B.C. promises small-scale cannabis producers greater access to retailers and consumers

The province is also looking to give Indigenous producers in British Columbia a boost


Health Canada–licensed small-scale cannabis producers in B.C. will soon have the option of delivering cannabis directly to licensed retailers. Photo by PierceHSmith/iStock/Getty Images Plus.


Small-scale cannabis producers in British Columbia got some good news on Sunday (September 20). The Ministry of Public Safety and Solicitor General sent out a press release stating that the province is developing new programs for cannabis producers. Through these programs, small-scale cannabis producers will gain greater access to local retailers and consumers.

For instance, Health Canada–licensed small-scale cannabis producers will soon have the option of delivering cannabis directly to licensed retailers. According to Mike Farnworth, the province sought input and recommendations from long-time cannabis growers, Indigenous leaders, and other stakeholders. Farnworth is British Columbia’s Minister of Public Safety and Solicitor General.

“We’ve heard clearly how important these kinds of sales are for smaller cannabis producers trying to get a foothold in a market currently dominated by larger players,” Farnworth said. “Now more than ever, our government is committed to supporting B.C. businesses and encouraging people to buy local, and that includes creating conditions for cannabis businesses of all sizes to succeed.”

Farm-gate sales

According to the same press release, the province will also develop a farm-gate sales program. This will allow cannabis growers the ability to sell their products from “farm-gate” stores located at their production sites.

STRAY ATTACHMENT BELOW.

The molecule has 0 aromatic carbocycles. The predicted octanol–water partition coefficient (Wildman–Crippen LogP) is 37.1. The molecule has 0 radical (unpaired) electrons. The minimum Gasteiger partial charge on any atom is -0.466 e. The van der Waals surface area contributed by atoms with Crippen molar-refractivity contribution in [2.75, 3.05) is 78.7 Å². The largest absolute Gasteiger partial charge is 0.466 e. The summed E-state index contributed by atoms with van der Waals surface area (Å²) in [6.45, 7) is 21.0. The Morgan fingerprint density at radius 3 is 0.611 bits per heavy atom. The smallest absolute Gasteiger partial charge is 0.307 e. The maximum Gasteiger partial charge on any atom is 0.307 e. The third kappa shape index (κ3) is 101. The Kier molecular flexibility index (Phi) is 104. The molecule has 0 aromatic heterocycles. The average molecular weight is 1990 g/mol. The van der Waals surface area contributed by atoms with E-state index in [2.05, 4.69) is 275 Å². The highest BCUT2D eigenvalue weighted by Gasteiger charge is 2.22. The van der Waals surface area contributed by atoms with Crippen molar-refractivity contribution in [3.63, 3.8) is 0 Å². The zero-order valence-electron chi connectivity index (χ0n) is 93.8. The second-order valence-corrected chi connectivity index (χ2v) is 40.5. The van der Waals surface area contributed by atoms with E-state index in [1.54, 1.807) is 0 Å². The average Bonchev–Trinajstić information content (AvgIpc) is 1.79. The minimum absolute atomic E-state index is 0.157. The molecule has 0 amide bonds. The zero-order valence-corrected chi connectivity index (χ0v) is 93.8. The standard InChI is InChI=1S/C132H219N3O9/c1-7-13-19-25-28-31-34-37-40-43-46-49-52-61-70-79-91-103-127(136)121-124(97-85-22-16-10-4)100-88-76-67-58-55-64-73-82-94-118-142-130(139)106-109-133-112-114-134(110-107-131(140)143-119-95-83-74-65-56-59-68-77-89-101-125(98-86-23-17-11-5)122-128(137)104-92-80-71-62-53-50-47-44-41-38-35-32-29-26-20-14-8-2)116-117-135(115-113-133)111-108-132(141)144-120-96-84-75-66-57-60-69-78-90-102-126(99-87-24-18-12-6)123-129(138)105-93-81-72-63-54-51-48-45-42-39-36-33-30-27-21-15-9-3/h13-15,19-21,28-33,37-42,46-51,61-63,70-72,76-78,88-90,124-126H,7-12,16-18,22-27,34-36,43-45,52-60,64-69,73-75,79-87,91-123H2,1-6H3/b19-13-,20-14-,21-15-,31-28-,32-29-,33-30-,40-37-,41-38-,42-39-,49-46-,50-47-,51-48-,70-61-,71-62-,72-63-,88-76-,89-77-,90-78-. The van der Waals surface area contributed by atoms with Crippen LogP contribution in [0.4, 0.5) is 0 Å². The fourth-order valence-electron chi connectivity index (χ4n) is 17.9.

“These programs support government’s commitment to the development of a robust, diverse and sustainable legal cannabis economy in B.C., inclusive of rural and Indigenous communities, while prioritizing health and safety,” the releases states.

The targeted launch for both programs is 2022.

Indigenous shelf space

The province is also looking to give Indigenous producers in B.C. a boost. To that end, the Ministry of Attorney General’s Liquor Distribution Branch will launch an Indigenous Shelf Space Program.

The program, expected to start next year, will highlight products from Indigenous producers in BC Cannabis Stores. This will help consumers easily identify those products.

“These steps will help grow the legal cannabis industry in B.C. in an inclusive way,” said Attorney General David Eby. “By making it easier to know more about the product, those who choose to use cannabis can make careful decisions about what types of product they want to buy and what sectors of the industry they want to support.”

Williams Lake agreement

On Monday, the provincial government announced that it and the Williams LakeFirst Nation have entered into a government-to-government agreement under section 119 of the Cannabis Control Licensing Act.

According to a press release, the agreement supports WLFN’s interests in operating retail cannabis stores. These stores will “offer a diverse selection of cannabis products from licensed producers across Canada”. The agreement also supports a cannabis production operation that offers farm-gate sales of its own craft cannabis products.

“This is another important step in supporting economic development across B.C.,” said Eby said. For example, the AG said, the agreement will create jobs, boost the local economy, and help diversify B.C.’s cannabis industry.


  • Nickie September 24, 2020 07:56 AM

    Good should of been done a longtime ago! Canadian all the way especially so the natives can make a living finally maybe without booze! Stay off Wetsuwetuns Unceded Territorys!

  • Dan September 25, 2020 04:19 AM

    They didn’t mention the fact they bill the grower a dollar a gram in advance . Every gram they produce . Extortion if I’ve ever seen it . On peoples medication.

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